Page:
Al Jazeera: Do you believe in 1948 or 1967?

Meshaal: We have said that we are prepared to work within a common Palestinian programme with others to establish a Palestinian state on the 1967 borders. With Jerusalem as its capital and the right of return. We have said we are ready to accept that as a joint Palestinian programme with our partners in the homeland and also with our Arab neighbours. But our national principles have remained unchanged. There is no contradiction.

Hamas is both pragmatic politically and open, but this is connected to principles and rights … It [the document] expresses Hamas’s political development, which helps in presenting our case to the world and to attain our national rights.

Al Jazeera: Domestically, there is a mass hunger strike taking place amongst Palestinian prisoners. What is Hamas doing to alleviate this suffering of Palestinian prisoners in Israeli jails? And I would also like to ask you about the fate of the Israeli soldiers arrested by Hamas in Gaza after the last Israeli waged war on Gaza. Why have we not heard about them, like we heard about Gilad Shalit?

Meshaal: Briefly, the responsibility of Hamas and the Palestinian leadership in general towards the Palestinian captives is twofold. First is to support them, whether they are on hunger strike – we salute them, as they, with empty stomachs, are sending their messages to the entire world – they cause embarrassment to the Israeli occupation and put pressure on it. We identify with them under all circumstances. We defend their cause and support their demands to improve their conditions and their legitimate demands inside the prison, to keep their cause in the public eye on the Palestinian and Arab levels, as well as internationally. Our second demand, which is more important, is to set them free, to force Israel to release them. You know that Hamas has a long experience on that front …

As to information on Israeli captives held by Hamas, as you know this is a security game, a psychological game, bare-knuckle fight. We use the media to put pressure on Israel domestically. That is why the Israeli leadership started to climb down from its marble tower and make U-turns regarding its bravados that claimed there will be no new negotiation for a prisoner swap. We will force it to do so. No information without a price. And the final price will be freeing our captives, both men and women, God willing.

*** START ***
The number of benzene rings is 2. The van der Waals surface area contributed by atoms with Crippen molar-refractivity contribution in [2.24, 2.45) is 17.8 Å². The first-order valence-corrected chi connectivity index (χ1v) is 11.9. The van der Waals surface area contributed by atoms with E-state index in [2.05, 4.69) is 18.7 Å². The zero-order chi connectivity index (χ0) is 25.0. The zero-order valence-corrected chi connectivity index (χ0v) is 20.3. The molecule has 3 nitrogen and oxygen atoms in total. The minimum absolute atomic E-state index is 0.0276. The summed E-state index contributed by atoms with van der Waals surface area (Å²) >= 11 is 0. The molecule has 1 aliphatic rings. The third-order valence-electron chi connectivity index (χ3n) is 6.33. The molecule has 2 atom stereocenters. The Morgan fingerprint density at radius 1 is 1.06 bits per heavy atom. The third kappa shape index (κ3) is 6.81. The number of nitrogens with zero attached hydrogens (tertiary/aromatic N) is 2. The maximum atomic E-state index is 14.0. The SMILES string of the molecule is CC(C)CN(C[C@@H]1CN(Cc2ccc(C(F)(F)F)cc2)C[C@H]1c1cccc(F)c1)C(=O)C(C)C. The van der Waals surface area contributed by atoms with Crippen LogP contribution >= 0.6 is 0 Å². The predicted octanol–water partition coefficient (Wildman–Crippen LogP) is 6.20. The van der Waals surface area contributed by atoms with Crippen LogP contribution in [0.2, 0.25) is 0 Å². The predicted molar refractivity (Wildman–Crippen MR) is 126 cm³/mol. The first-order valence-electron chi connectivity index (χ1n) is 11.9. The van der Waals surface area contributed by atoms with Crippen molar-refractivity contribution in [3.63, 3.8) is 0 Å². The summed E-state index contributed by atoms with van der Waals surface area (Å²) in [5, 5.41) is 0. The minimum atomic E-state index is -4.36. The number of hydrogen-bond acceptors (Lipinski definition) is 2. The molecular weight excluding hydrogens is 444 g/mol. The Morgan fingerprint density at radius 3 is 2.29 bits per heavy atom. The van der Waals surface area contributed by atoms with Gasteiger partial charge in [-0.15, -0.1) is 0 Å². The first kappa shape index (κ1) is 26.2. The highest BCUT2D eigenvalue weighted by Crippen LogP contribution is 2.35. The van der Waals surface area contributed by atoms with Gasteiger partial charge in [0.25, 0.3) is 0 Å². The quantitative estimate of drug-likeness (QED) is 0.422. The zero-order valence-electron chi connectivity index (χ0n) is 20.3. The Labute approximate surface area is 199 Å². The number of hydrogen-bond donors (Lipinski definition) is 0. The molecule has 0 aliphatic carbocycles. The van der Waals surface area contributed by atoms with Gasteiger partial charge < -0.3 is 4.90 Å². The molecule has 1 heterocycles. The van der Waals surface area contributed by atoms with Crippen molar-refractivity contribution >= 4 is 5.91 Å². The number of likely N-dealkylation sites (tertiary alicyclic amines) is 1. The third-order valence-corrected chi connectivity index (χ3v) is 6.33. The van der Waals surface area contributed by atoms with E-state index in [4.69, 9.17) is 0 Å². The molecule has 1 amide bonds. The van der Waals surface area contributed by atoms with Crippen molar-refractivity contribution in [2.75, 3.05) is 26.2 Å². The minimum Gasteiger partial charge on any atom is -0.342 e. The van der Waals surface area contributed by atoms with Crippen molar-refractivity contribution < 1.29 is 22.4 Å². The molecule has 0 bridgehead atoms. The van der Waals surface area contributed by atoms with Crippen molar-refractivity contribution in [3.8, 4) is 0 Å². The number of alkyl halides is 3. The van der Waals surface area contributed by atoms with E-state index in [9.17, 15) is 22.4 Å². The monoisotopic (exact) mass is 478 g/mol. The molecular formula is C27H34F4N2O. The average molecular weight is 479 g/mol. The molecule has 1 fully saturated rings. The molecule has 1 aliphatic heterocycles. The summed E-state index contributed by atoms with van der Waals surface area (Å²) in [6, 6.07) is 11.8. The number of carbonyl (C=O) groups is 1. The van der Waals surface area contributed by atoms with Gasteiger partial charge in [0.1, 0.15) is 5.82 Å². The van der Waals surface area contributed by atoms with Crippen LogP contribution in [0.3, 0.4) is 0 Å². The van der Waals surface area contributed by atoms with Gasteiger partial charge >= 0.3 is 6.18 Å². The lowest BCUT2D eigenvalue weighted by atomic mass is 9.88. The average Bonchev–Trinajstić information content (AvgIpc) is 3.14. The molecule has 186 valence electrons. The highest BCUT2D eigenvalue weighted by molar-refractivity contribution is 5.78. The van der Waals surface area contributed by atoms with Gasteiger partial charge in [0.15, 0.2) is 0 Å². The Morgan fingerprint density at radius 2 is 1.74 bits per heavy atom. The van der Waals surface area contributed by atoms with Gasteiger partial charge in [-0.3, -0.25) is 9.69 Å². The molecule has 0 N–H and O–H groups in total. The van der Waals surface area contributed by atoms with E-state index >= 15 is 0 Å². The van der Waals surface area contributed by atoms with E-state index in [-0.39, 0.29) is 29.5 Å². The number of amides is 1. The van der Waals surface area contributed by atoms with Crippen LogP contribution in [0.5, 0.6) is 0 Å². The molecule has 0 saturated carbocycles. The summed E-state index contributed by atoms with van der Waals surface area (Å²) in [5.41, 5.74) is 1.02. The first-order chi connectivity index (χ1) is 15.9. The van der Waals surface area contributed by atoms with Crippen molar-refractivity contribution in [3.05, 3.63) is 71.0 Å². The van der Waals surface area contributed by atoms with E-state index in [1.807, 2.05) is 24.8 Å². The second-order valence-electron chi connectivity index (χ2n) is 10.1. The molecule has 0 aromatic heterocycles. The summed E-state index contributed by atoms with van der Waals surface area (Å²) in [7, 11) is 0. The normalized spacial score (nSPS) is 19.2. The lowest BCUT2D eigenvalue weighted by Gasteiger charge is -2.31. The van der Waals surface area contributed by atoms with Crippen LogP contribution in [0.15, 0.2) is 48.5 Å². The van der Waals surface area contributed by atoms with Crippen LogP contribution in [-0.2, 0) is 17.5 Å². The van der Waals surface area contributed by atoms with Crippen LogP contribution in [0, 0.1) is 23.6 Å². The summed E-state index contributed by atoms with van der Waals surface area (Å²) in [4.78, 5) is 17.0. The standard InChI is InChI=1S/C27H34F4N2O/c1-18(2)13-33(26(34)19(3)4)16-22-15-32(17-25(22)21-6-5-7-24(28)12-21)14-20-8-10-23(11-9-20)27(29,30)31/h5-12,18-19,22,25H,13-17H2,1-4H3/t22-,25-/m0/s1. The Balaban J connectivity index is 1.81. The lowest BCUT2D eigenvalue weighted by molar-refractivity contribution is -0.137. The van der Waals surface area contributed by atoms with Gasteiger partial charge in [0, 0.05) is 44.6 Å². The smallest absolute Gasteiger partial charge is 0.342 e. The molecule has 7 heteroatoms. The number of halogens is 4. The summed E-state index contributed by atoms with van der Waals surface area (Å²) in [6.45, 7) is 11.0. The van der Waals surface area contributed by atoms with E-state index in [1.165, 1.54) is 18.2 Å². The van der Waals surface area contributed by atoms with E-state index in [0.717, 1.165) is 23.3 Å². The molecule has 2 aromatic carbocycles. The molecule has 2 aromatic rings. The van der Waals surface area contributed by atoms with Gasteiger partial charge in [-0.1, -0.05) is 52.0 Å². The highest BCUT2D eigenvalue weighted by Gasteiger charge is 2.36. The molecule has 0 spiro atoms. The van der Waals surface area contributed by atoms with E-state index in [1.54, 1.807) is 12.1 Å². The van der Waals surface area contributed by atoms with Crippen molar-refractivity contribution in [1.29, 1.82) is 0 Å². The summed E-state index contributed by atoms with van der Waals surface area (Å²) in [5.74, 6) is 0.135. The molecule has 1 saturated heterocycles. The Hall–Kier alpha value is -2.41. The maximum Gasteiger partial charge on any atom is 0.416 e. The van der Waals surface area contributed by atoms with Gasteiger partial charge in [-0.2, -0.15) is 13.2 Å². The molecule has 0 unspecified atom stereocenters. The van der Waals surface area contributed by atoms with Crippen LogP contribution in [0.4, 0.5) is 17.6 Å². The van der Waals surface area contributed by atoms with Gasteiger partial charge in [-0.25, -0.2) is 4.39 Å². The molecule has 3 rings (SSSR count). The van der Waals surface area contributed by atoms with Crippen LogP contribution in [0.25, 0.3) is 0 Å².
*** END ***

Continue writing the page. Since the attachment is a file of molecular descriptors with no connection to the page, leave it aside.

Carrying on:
Al Jazeera: President Mahmoud Abbas is meeting President Trump on May 3. This comes a few weeks after President Trump met King Abdullah of Jordan and Egypt’s President Abdul Fattah el-Sisi … What do you think will come out of this meeting?

Meshaal: The Trump administration has not yet explained its vision for the Palestinian problem and the Arab-Israeli struggle. It receives foreign leaders, there may be some test balloons regarding some demands. But to this moment, the new American administration has not yet announced a specific process or vision. And I don’t think that the American administration at the present moment considers it a priority. It is busy with Syria, Iraq, Iran, North Korea and Russia. There are many portfolios. Yet, we urge the American administration to deal seriously with the Arab-Israeli conflict and to change its older approach which has led to a dead end … What is required is an Arab-Palestinian stance that not only talks of future projects, but to have the strong cards that will make the world respect us, and that will make our enemy, the Israeli enemy, respect us.